Equity in health is a basic and core principle of the “Primary Health Care approach” [16]. It is, henceforth, implicitly or explicitly mentioned in the health policies of a majority of the countries [17]. It is widely recognized that people’s equitable access to health care services is vital to sustaining good health which depends primarily on income levels and the cost and availability of quality health services. There is an established correlation between social and health inequality. While inequalities are ubiquitous and a reality of life, the concept of inequity refers to the degree of unfairness and injustice in societies which often result from pervasive inequalities [18].

The Sustainable Development Goals (SDGs) make up a set of targets developed in a holistic manner to guide future development projects. Health is at the center of the third SDG, to “Ensure healthy lives and promote well-being for all at all ages” [19]. This goal also focuses on the integration of equity, human rights, gender, and social determinants into policies. These programs and institutional mechanisms are needed all over the world, as they are are vital for empowering women and men, and for reducing inequities between and among populations, thereby promoting everyone’s human rights. Goal 10 (reduce inequalities) also calls for a reduction in inequality within and among countries to empower and promote the inclusion of all [20]. New-born health has also been taken seriously as the target for Neonatal Mortality Rate (NMR) for each country has been set at 12 per 1000 live births under the SDG 3 i.e. Good Health and Well-Being [19].

Human welfare and development is a basic right of each individual as highlighted in the Constitution of Pakistan [21]. Access to majority of the curative and preventive health services, and hence, their utilization is not equitable in Pakistan. These inequities are specifically intensified as we move from the richest towards the poorest wealth quintiles, as well as across various geographical regions of the country, especially highlighting the rural and urban divides. A multitude of initiatives have been taken over time to improve maternal and neonatal health indicators across the country. However, the progress so far is sluggish, and the inequities amongst different wealth and income statuses, social statuses, literacy rates and geographies have remained more or less constant [15, 22].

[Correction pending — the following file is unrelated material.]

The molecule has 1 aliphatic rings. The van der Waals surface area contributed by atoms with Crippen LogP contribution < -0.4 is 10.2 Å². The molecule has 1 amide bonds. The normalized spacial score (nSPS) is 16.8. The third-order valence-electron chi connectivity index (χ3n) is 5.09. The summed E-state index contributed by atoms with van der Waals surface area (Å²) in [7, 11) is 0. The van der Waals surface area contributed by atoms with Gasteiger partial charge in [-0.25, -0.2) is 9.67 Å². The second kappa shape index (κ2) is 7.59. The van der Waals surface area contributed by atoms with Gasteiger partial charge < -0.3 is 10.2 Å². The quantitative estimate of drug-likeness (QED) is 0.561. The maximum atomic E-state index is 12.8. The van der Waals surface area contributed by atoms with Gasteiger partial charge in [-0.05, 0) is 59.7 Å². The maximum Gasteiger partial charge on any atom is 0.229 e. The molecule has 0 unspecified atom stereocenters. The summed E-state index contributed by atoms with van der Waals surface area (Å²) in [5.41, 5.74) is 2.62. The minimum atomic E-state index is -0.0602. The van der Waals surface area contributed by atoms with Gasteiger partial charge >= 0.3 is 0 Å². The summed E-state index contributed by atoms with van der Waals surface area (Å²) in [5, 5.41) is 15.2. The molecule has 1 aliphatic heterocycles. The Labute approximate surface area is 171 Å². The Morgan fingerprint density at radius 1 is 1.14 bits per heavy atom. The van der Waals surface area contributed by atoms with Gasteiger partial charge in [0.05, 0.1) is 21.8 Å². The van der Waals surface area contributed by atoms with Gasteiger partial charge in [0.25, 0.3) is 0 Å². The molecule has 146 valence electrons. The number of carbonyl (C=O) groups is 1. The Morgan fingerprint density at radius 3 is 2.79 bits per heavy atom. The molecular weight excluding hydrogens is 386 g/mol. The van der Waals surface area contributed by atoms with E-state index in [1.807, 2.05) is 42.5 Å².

Using national data from Pakistan, this study aimed to:

  • Observe trends in neonatal mortality in Pakistan with an equity lens; utilizing data from the last three Demographic and Health Surveys

  • Quantify the magnitude of inequalities in neonatal mortality trends by wealth quintile and place of residence with province wise segregation.


The study was conducted using raw data from the last three Pakistan Demographic & Health Surveys (PDHS) i.e., 2017–18 [10], 2012–13 [23] and 2006–07 [24]. The 2017–18 PDHS is the fourth in the series of Demographic and Health Surveys (DHS) conducted so far in Pakistan. The earlier three PDHSs were carried out in the years 1990–91, 2006–07 and 2012–13. These surveys were carried out with collaboration of National Institute of Population Studies (NIPS), Islamabad, Pakistan and the DHS Program (of the United States Agency for International Development, USAID). Raw data files used for the purpose of this study was “Birth Recode”, downloaded from the DHS website.

Variables used for analysis

The variables used for neo-natal mortality was “Age at death (months-imputed)”. This variable was recoded into new variable (deaths at 0 months taken as “yes” for neo-natal mortality and all others taken as “no” for neo-natal mortality). Data was filtered by the variable “births in last 5 years” and the cases weighted by “women’s individual weight” using the same methodology as used for measurement of neonatal mortality in the PDHS report. Other variables used for the purpose of analysis were “province”, “area of residence” and “wealth quintile”.